Every year Forbes magazine assesses the value of sports franchises, which in light of the recent sale of the Los Angeles Clippers for $2 billion, tends to throw some of the valuations into question – especially seeing as the magazine deemed the value of the Clippers at closer to $800 million than $2 billion.
On Wednesday, Forbes released its 2014 valuation of the 32 NFL teams and, as has been a trend in each of the 17 years the franchise values have been calculated, the average team value has gone up. The current average value is $1.43 billion, an increase of a whopping 23 percent over last year – the largest one-year growth spurt since 1999.
The Vikings, who have routinely been at or near the bottom of the franchise values, jumped to 20th, thanks in large part to the securing of a new stadium and the exodus from the revenue-challenged Metrodome.
In determining the value of franchises, the enterprise value (equity plus net debt) is calculated using multiples of revenues that reflect each franchise’s current stadium economics with adjustments made for pending new stadiums and renovations. That explains why the Vikings and 49ers made the biggest jump. But, for the current year, one of the prime factors that plays into a franchise value is the operating income that a stadium generates – the sale of sponsorships and luxury suites that exceed the cost of operating the facility.
Why are the Cowboys at No. 1? Because they had a 2013 operating income of $246 million. Why were the Vikings consistently so low? In 2013, their operating income was $5 million, the lowest total of any team in the NFL and 43 times less than the Cowboys.
Here is the complete list of the franchise valuations and the operating income for each team:
1. Dallas Cowboys $3.2 billion/$246 million
2. New England Patriots $2.6 billion/$147 million
3. Washington Redskins $2.4 billion/$143 million
4. New York Giants $2.1 billion/$87 million
5. Houston Texans $1.85 billion/$103 million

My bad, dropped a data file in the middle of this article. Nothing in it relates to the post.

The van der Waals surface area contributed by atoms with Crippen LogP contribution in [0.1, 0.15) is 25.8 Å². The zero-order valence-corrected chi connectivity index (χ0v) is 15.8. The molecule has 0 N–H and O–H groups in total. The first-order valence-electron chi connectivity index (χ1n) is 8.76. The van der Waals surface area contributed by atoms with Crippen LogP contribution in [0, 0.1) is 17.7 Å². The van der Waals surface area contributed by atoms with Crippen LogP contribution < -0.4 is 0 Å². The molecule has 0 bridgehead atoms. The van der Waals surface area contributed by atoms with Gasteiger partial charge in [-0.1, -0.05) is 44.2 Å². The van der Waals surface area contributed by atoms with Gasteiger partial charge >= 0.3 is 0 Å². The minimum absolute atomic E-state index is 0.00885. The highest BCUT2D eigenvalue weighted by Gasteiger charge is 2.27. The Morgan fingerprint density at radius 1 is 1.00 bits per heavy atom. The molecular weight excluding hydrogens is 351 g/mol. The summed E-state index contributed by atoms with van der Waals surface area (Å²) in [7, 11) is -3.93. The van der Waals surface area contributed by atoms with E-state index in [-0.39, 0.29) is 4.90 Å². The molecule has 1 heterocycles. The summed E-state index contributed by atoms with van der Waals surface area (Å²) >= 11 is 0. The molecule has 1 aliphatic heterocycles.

6. New York Jets $1.8 billion/$80 million
7. Philadelphia Eagles $1.75 billion/$73 million
8. Chicago Bears $1.7 billion/$57 million
9. San Francisco 49ers $1.6 billion/$25 million
10. Baltimore Ravens $1.5 billion/$57 million
11. Denver Broncos $1.45 billion/$31 million
12. Indianapolis Colts $1.4 billion/$61 million
13. Green Bay Packers $1.35 billion/$26 million
14. Pittsburgh Steelers $1.35 billion/$52 million
15. Seattle Seahawks $1.33 billion/$27 million
16. Miami Dolphins $1.3 billion/$8 million
17. Carolina Panthers $1.25 billion/$56 million
18. Tampa Bay Buccaneers $1.225 billion/$46 million
19. Tennessee Titans $1.16 billion/$36 million
20. Minnesota Vikings $1.15 billion/$5 million
21. Atlanta Falcons $1.125 billion/$13 million
22. Cleveland Browns $1.12 billion/$35 million
23. New Orleans Saints $1.11 billion/$50 million
24. Kansas City Chiefs $1.1 billion/$10 million
25. Arizona Cardinals $1.0 billion/$43 million
26. San Diego Chargers $995 million/$40 million
27. Cincinnati Bengals $990 million/$12 million
28. Oakland Raiders $970 million/$43 million
29. Jacksonville Jaguars $965 million/$57 million
30. Detroit Lions $960 million/$16 million
31. Buffalo Bills $935 million/$38 million
32. St. Louis Rams $930 million/$16 million
As the Vikings wait to enter their new stadium in two years, the ripple effect of that future income is already impacting the value of the franchise. Once they move into their yet-to-be-named stadium, those revenue generators will likely push them higher up the list as the Vikings look to capitalize on opportunities that have made other owners rich while the Vikings have wallowed at the bottom of stadium revenue generation.
John Holler has been writing about the Vikings for more than a decade for Viking Update. Follow Viking Update on Twitter and discuss this topic on our message boards. To become a subscriber to the Viking Update web site or magazine, click here.
Matt Cassel talks about his return to Kansas City, the preseason and the Vikings offense…